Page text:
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# I'm reading Stephen Hawking's "A Briefer History of Time". In it he says that antiparticles can be thought of as regular particles going back in time. Assuming that's true, it logically follows that antiparticles should have antigravity instead of gravity. Do they?

Question #68908. Asked by PaleBlueDot1. (Jul 27 06 2:37 PM)

Gnomon

Antiparticles have opposite electrical charge, but the same mass, as their particle counterparts. They don't have antigravity.

 Jul 27 06, 4:46 PM
PaleBlueDot1

gravity's supposed to come about because of gravitons. If it was going backwards in time, it wouldn't be emitting gravitons, but it would be sucking them up (or the opposite of what it may be), right?

 Jul 27 06, 7:34 PM
starNumberA399

Mass and time are not related, therfore going forward or backward in time does not affect mass or gravity.

 Jul 27 06, 8:23 PM
peasypod

If I saw you going backwards in time, I might find some things about you strange, but not your mass. It is the same with the particle-antiparticle interchange. Some things (like electric charge) reverse for the antiparticle, (a negative charge going back in time, would appear deflected like a positive charge going forward in time), while other properties (like mass) are invariant.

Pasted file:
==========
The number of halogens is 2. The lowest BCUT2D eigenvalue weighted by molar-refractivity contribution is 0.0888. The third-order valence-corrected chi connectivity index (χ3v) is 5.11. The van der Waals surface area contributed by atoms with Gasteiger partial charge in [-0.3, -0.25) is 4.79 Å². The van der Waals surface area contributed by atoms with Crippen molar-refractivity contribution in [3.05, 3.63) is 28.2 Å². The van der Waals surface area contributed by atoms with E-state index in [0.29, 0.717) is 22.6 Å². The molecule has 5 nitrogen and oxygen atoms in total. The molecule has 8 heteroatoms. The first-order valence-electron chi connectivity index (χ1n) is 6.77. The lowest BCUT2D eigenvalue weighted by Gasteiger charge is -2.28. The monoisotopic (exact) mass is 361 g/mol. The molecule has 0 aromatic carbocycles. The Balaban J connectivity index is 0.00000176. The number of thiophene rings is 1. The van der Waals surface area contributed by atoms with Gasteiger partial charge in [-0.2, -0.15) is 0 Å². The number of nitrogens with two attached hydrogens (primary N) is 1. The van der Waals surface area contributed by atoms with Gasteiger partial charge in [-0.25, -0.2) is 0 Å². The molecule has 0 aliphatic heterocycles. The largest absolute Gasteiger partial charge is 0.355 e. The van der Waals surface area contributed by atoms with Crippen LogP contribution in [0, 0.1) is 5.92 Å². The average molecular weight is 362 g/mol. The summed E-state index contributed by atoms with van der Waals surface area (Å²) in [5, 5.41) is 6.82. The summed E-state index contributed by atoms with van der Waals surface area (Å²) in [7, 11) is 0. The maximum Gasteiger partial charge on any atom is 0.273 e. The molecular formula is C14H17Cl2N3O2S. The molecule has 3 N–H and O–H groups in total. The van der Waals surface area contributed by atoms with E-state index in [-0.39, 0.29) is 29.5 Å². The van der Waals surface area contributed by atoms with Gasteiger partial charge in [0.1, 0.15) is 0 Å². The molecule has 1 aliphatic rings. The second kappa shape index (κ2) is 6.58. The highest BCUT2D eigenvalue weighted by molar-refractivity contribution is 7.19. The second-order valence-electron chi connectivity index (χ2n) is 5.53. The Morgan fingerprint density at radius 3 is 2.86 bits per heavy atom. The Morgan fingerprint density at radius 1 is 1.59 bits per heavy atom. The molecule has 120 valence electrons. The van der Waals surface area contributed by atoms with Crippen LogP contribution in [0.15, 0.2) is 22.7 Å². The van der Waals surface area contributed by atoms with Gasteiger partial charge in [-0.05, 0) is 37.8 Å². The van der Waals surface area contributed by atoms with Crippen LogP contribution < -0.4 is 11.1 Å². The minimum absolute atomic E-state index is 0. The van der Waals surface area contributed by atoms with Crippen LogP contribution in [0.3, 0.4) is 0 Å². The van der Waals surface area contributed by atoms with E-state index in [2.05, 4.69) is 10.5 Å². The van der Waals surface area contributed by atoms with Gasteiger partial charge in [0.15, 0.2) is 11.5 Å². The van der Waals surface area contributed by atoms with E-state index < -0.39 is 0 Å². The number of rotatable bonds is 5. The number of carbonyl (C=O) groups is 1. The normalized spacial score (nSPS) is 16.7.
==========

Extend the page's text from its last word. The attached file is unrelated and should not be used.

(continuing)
Jul 28 06, 1:55 AM
Baloo55th

They haven't actually proved the gravitons yet. On the subject of which, if something keeps emitting them, where do they come from? (And whur do 'ee go?)

 Jul 28 06, 4:44 AM
PaleBlueDot1

Wow. There are still so many of the same people around here. I guess I'll "come out"... I'm TheAlphaWolf, remember me? :P

Well... mass is related to gravity, which is related to time in the sense that gravity "slows" time down (I know this is relative and there isn't an objective way to measure this... but the point is that gravity affects time)... so why doesn't time affect gravity/mass?

And you have a good point baloo... and also... if gravitons are being emitted, how is gravity an attractive foce? You'd expect things to be sucked in, not being emitted.

 Jul 28 06, 8:41 PM
peasypod

Well, well, well, Luis, I've have been wondering you know.....you do have a certain, um, style of writing...

Well, you can have an attractive force through a particle interchange (the electromagneitic force interchange particle - or boson - is the photon, which can provide an attraction).

There are relativistic time dilation effects due to the gravitational field. However this is something different than saying that mass is "time-interchange invariant".

 Jul 28 06, 11:17 PM

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